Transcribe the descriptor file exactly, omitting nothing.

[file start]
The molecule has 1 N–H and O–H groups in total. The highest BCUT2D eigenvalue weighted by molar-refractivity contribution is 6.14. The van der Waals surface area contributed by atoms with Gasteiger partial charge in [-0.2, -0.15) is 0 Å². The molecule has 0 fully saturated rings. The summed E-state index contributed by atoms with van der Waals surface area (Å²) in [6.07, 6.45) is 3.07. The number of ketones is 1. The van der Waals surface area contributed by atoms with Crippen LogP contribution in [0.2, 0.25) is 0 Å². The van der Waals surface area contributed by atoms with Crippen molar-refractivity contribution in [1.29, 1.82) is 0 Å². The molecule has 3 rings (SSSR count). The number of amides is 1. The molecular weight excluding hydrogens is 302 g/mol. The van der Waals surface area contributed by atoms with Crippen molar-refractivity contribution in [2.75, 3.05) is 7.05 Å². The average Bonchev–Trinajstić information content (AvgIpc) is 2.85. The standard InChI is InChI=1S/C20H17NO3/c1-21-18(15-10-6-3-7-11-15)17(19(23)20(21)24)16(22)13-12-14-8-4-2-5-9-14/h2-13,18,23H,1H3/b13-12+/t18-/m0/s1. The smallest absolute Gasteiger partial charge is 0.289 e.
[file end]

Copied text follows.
The molecule has 1 N–H and O–H groups in total. The highest BCUT2D eigenvalue weighted by molar-refractivity contribution is 6.14. The van der Waals surface area contributed by atoms with Gasteiger partial charge in [-0.2, -0.15) is 0 Å². The molecule has 0 fully saturated rings. The summed E-state index contributed by atoms with van der Waals surface area (Å²) in [6.07, 6.45) is 3.07. The number of ketones is 1. The van der Waals surface area contributed by atoms with Crippen LogP contribution in [0.2, 0.25) is 0 Å². The van der Waals surface area contributed by atoms with Crippen molar-refractivity contribution in [1.29, 1.82) is 0 Å². The molecule has 3 rings (SSSR count). The number of amides is 1. The molecular weight excluding hydrogens is 302 g/mol. The van der Waals surface area contributed by atoms with Crippen molar-refractivity contribution in [2.75, 3.05) is 7.05 Å². The average Bonchev–Trinajstić information content (AvgIpc) is 2.85. The standard InChI is InChI=1S/C20H17NO3/c1-21-18(15-10-6-3-7-11-15)17(19(23)20(21)24)16(22)13-12-14-8-4-2-5-9-14/h2-13,18,23H,1H3/b13-12+/t18-/m0/s1. The smallest absolute Gasteiger partial charge is 0.289 e.